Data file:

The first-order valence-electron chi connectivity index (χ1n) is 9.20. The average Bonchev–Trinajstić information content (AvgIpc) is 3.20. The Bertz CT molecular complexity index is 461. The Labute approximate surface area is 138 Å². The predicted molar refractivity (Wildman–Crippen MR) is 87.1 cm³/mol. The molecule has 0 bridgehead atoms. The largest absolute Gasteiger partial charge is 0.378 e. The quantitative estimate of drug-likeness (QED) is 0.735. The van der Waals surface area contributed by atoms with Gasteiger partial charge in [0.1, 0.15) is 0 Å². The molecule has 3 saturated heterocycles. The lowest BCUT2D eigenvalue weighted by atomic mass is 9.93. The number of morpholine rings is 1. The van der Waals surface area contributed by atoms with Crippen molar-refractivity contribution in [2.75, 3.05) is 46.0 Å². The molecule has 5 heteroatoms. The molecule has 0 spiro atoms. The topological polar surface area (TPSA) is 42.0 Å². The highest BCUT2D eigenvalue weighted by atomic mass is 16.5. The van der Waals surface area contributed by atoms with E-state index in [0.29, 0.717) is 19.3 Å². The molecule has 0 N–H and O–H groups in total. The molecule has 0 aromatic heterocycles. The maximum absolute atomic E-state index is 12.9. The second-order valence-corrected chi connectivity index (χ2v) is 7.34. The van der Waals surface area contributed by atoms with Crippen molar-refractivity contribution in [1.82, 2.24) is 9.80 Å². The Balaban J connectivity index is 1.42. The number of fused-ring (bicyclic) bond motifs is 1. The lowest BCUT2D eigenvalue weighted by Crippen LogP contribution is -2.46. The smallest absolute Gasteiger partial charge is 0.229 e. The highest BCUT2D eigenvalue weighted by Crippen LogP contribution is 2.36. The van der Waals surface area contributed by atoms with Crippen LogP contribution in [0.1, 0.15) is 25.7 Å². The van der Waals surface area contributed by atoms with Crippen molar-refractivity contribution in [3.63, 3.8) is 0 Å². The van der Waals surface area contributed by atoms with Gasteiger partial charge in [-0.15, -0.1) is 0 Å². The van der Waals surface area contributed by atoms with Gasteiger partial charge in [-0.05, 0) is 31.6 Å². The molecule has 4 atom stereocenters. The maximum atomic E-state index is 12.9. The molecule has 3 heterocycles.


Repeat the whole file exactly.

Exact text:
The first-order valence-electron chi connectivity index (χ1n) is 9.20. The average Bonchev–Trinajstić information content (AvgIpc) is 3.20. The Bertz CT molecular complexity index is 461. The Labute approximate surface area is 138 Å². The predicted molar refractivity (Wildman–Crippen MR) is 87.1 cm³/mol. The molecule has 0 bridgehead atoms. The largest absolute Gasteiger partial charge is 0.378 e. The quantitative estimate of drug-likeness (QED) is 0.735. The van der Waals surface area contributed by atoms with Gasteiger partial charge in [0.1, 0.15) is 0 Å². The molecule has 3 saturated heterocycles. The lowest BCUT2D eigenvalue weighted by atomic mass is 9.93. The number of morpholine rings is 1. The van der Waals surface area contributed by atoms with Crippen molar-refractivity contribution in [2.75, 3.05) is 46.0 Å². The molecule has 5 heteroatoms. The molecule has 0 spiro atoms. The topological polar surface area (TPSA) is 42.0 Å². The highest BCUT2D eigenvalue weighted by atomic mass is 16.5. The van der Waals surface area contributed by atoms with E-state index in [0.29, 0.717) is 19.3 Å². The molecule has 0 N–H and O–H groups in total. The molecule has 0 aromatic heterocycles. The maximum absolute atomic E-state index is 12.9. The second-order valence-corrected chi connectivity index (χ2v) is 7.34. The van der Waals surface area contributed by atoms with Crippen molar-refractivity contribution in [1.82, 2.24) is 9.80 Å². The Balaban J connectivity index is 1.42. The number of fused-ring (bicyclic) bond motifs is 1. The lowest BCUT2D eigenvalue weighted by Crippen LogP contribution is -2.46. The smallest absolute Gasteiger partial charge is 0.229 e. The highest BCUT2D eigenvalue weighted by Crippen LogP contribution is 2.36. The van der Waals surface area contributed by atoms with Crippen LogP contribution in [0.1, 0.15) is 25.7 Å². The van der Waals surface area contributed by atoms with Crippen molar-refractivity contribution in [3.63, 3.8) is 0 Å². The van der Waals surface area contributed by atoms with Gasteiger partial charge in [-0.15, -0.1) is 0 Å². The van der Waals surface area contributed by atoms with Gasteiger partial charge in [-0.05, 0) is 31.6 Å². The molecule has 4 atom stereocenters. The maximum atomic E-state index is 12.9. The molecule has 3 heterocycles.